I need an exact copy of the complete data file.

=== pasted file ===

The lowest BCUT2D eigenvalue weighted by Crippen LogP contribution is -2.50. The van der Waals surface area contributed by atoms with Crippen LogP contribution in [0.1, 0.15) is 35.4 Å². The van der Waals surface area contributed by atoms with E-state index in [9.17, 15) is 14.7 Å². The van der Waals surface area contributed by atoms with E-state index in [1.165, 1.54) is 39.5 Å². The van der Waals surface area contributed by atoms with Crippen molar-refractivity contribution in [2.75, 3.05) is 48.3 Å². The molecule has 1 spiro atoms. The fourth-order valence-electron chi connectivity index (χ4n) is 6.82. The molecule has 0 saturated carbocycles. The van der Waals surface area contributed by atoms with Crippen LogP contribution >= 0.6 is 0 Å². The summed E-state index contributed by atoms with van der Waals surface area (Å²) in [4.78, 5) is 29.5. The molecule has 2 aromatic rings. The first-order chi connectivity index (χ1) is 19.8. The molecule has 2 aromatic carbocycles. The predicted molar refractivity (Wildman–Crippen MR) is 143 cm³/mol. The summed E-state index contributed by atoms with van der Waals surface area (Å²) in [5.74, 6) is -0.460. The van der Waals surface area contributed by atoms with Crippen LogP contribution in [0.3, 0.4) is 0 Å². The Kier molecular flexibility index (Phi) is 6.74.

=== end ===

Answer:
The lowest BCUT2D eigenvalue weighted by Crippen LogP contribution is -2.50. The van der Waals surface area contributed by atoms with Crippen LogP contribution in [0.1, 0.15) is 35.4 Å². The van der Waals surface area contributed by atoms with E-state index in [9.17, 15) is 14.7 Å². The van der Waals surface area contributed by atoms with E-state index in [1.165, 1.54) is 39.5 Å². The van der Waals surface area contributed by atoms with Crippen molar-refractivity contribution in [2.75, 3.05) is 48.3 Å². The molecule has 1 spiro atoms. The fourth-order valence-electron chi connectivity index (χ4n) is 6.82. The molecule has 0 saturated carbocycles. The van der Waals surface area contributed by atoms with Crippen LogP contribution >= 0.6 is 0 Å². The summed E-state index contributed by atoms with van der Waals surface area (Å²) in [4.78, 5) is 29.5. The molecule has 2 aromatic rings. The first-order chi connectivity index (χ1) is 19.8. The molecule has 2 aromatic carbocycles. The predicted molar refractivity (Wildman–Crippen MR) is 143 cm³/mol. The summed E-state index contributed by atoms with van der Waals surface area (Å²) in [5.74, 6) is -0.460. The van der Waals surface area contributed by atoms with Crippen LogP contribution in [0.3, 0.4) is 0 Å². The Kier molecular flexibility index (Phi) is 6.74.